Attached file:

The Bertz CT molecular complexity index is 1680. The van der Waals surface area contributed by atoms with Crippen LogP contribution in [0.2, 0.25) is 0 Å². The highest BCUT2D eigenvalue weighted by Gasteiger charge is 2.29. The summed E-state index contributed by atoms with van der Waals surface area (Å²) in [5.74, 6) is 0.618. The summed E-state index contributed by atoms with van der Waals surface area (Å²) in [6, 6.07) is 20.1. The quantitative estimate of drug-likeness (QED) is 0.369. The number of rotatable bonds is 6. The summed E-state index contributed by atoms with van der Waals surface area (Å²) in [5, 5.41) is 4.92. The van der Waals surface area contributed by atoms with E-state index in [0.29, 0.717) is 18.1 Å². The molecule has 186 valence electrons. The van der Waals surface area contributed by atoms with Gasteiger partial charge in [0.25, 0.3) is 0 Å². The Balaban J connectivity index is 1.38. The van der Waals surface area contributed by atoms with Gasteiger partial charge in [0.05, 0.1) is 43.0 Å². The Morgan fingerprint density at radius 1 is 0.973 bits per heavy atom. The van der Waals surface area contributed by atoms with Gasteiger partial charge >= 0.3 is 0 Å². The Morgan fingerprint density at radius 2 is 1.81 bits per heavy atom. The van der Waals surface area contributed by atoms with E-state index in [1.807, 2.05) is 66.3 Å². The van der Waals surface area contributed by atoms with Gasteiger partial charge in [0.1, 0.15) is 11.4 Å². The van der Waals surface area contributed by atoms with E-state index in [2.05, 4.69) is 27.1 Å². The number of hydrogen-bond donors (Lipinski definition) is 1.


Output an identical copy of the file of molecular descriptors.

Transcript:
The Bertz CT molecular complexity index is 1680. The van der Waals surface area contributed by atoms with Crippen LogP contribution in [0.2, 0.25) is 0 Å². The highest BCUT2D eigenvalue weighted by Gasteiger charge is 2.29. The summed E-state index contributed by atoms with van der Waals surface area (Å²) in [5.74, 6) is 0.618. The summed E-state index contributed by atoms with van der Waals surface area (Å²) in [6, 6.07) is 20.1. The quantitative estimate of drug-likeness (QED) is 0.369. The number of rotatable bonds is 6. The summed E-state index contributed by atoms with van der Waals surface area (Å²) in [5, 5.41) is 4.92. The van der Waals surface area contributed by atoms with E-state index in [0.29, 0.717) is 18.1 Å². The molecule has 186 valence electrons. The van der Waals surface area contributed by atoms with Gasteiger partial charge in [0.25, 0.3) is 0 Å². The Balaban J connectivity index is 1.38. The van der Waals surface area contributed by atoms with Gasteiger partial charge in [0.05, 0.1) is 43.0 Å². The Morgan fingerprint density at radius 1 is 0.973 bits per heavy atom. The van der Waals surface area contributed by atoms with Gasteiger partial charge >= 0.3 is 0 Å². The Morgan fingerprint density at radius 2 is 1.81 bits per heavy atom. The van der Waals surface area contributed by atoms with E-state index in [1.807, 2.05) is 66.3 Å². The van der Waals surface area contributed by atoms with Gasteiger partial charge in [0.1, 0.15) is 11.4 Å². The van der Waals surface area contributed by atoms with E-state index in [2.05, 4.69) is 27.1 Å². The number of hydrogen-bond donors (Lipinski definition) is 1.